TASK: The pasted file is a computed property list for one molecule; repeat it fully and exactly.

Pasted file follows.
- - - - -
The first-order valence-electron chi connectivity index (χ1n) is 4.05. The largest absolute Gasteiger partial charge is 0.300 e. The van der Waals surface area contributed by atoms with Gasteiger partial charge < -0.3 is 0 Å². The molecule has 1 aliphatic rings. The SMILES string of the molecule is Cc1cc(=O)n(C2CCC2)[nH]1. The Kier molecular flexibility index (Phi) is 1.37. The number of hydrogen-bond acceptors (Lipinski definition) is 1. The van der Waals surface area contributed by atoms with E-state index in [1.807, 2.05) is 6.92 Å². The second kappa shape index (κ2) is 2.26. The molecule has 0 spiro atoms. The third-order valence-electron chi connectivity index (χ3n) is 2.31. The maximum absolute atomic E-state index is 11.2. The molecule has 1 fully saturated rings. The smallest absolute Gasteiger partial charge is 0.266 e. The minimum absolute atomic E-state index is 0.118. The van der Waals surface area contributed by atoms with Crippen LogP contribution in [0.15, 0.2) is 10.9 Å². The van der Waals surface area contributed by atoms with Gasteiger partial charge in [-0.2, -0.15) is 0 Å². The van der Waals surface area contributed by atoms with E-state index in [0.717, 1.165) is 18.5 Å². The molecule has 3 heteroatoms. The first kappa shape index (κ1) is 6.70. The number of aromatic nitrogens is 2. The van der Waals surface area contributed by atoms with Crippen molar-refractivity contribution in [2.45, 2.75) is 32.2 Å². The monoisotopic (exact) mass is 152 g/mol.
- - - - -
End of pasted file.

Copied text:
The first-order valence-electron chi connectivity index (χ1n) is 4.05. The largest absolute Gasteiger partial charge is 0.300 e. The van der Waals surface area contributed by atoms with Gasteiger partial charge < -0.3 is 0 Å². The molecule has 1 aliphatic rings. The SMILES string of the molecule is Cc1cc(=O)n(C2CCC2)[nH]1. The Kier molecular flexibility index (Phi) is 1.37. The number of hydrogen-bond acceptors (Lipinski definition) is 1. The van der Waals surface area contributed by atoms with E-state index in [1.807, 2.05) is 6.92 Å². The second kappa shape index (κ2) is 2.26. The molecule has 0 spiro atoms. The third-order valence-electron chi connectivity index (χ3n) is 2.31. The maximum absolute atomic E-state index is 11.2. The molecule has 1 fully saturated rings. The smallest absolute Gasteiger partial charge is 0.266 e. The minimum absolute atomic E-state index is 0.118. The van der Waals surface area contributed by atoms with Crippen LogP contribution in [0.15, 0.2) is 10.9 Å². The van der Waals surface area contributed by atoms with Gasteiger partial charge in [-0.2, -0.15) is 0 Å². The van der Waals surface area contributed by atoms with E-state index in [0.717, 1.165) is 18.5 Å². The molecule has 3 heteroatoms. The first kappa shape index (κ1) is 6.70. The number of aromatic nitrogens is 2. The van der Waals surface area contributed by atoms with Crippen molar-refractivity contribution in [2.45, 2.75) is 32.2 Å². The monoisotopic (exact) mass is 152 g/mol.